In this blog post I want to focus on the opening scene of chapter 10, in which Shevek rides the rails across the Southwest in order to get to Takver. Like Kyle, this has absolutely nothing to do with my essay topic (how education on both worlds relates to their ideology), but it was such a striking and disconnected first scene that I felt I had to address it.
First, I want to point out the style of the section, which is the first thing I noticed. It contains no names, just “the passenger” and “the driver.” It is told from the point of view of the driver, who views Shevek as “worn out” (309). This point of view in conjunction with the descriptions of the desolate landscape creates a disconnected feeling in the reader; it’s the same sort of feeling you get after you’ve been sitting in a car for a long time watching the endless and monotonous landscape, like an out-of-body experience. This allows LeGuin to write about Anarres and its shortcomings in a seemingly unbiased fashion. It is not Bedap actively criticizing all aspects of Anarrasti culture but two seemingly anonymous men, who are assumedly good Odonians, debating the merits of their own system.
Which brings me to the actual content of their conversation. The conversation starts out lightly enough, with the driver commenting on the nature of partnerships between men and women. In class, we talked about how it seemed that the pseudo-state disapproved of partnerships because of their inherently anti-Odonian implications. However, the driver has been happily partnered with someone for eighteen years. He talks about how “it isn’t changing around from place to place that makes you lively” (311). Instead, the routine of everyday life is enough to satisfy him because he has enough variety with his partner. He mentions something about “getting time on your side” and “working with it, not against it” is what makes one happy (311). I’m not quite sure what to make of this. What do you think? How does it relate to the overall theme of time in the novel? Does he mean that to live life, you mustn’t see it as something to fight but something to go along with and enjoy?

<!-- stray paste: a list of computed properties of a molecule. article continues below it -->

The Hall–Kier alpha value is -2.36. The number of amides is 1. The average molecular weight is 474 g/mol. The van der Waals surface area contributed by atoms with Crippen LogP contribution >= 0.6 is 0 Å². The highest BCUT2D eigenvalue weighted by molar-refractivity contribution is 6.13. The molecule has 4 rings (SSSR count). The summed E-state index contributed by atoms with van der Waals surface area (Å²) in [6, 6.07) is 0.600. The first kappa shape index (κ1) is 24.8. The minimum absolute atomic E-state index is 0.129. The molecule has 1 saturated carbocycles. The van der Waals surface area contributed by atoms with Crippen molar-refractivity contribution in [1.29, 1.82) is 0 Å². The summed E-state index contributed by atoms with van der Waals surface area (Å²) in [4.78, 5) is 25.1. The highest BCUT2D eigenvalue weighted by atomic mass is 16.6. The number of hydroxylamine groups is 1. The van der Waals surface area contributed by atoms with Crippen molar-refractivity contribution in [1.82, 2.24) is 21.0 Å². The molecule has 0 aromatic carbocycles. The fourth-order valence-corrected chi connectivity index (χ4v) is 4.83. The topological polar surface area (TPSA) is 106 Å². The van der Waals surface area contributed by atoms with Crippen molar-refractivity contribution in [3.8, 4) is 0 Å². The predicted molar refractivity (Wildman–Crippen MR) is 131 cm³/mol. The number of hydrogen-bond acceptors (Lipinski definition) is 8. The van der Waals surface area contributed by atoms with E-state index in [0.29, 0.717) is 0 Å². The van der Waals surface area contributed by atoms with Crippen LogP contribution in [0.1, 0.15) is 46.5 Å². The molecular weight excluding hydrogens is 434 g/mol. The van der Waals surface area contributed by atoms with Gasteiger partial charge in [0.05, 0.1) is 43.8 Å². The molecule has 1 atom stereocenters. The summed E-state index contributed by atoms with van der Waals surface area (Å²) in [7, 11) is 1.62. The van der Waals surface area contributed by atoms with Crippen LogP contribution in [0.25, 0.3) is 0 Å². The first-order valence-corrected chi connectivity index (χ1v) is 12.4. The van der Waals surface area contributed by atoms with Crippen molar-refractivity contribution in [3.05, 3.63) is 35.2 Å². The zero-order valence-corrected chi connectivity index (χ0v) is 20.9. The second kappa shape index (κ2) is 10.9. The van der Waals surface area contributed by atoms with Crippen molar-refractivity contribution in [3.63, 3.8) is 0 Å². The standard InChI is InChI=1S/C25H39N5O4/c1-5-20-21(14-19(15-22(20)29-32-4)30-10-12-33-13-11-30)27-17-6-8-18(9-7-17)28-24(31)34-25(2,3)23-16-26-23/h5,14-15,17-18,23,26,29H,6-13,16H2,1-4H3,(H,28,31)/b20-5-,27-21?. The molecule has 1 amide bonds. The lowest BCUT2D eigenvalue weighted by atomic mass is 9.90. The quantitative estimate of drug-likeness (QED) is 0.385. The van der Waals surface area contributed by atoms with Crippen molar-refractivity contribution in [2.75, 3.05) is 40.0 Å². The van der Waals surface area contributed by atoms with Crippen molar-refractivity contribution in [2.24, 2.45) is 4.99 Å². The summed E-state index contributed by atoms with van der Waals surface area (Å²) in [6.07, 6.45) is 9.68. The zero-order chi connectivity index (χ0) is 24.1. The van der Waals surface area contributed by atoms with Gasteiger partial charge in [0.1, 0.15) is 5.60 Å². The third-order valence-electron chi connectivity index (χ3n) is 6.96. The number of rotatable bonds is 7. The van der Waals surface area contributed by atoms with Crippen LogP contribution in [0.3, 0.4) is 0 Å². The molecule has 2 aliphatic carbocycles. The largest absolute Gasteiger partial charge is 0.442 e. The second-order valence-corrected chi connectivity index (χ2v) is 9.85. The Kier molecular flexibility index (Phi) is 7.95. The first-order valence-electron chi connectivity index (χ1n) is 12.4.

They also talk about the troubles Anarres went through because of the drought. They debate whether or not it is moral for the driver to kill a few (in case of a raid on the truck) in order to save many. Both the driver and the passenger find issue with this point of view; they do not believe in putting a number on human life and don’t think that any living thing should be told to decide who lives and who dies. However, I feel like this is the Anarrasti’s pseudo-government’s ethic and is something like utilitarianism. During the drought, everyone conserves and everyone suffers small rations because in the long run more people might be able to survive, even if a few people literally lie down and die. The pseudo-government does not care about the suffering of the few because their policies help the many (the society) as a whole survive the drought.
Some questions to consider (both related to my post and not):
What do you think of this scene? Are Shevek and the driver criticizing the way the government decided to run things? Is Anarrasti society concerned with the most benefit for the most people?
Do you think the book ended abruptly?
What do you think will happen to the person from Hain on Anarres? Is this alien about to enter a journey just like Shevek did when he went to Urras? Has the story come full circle?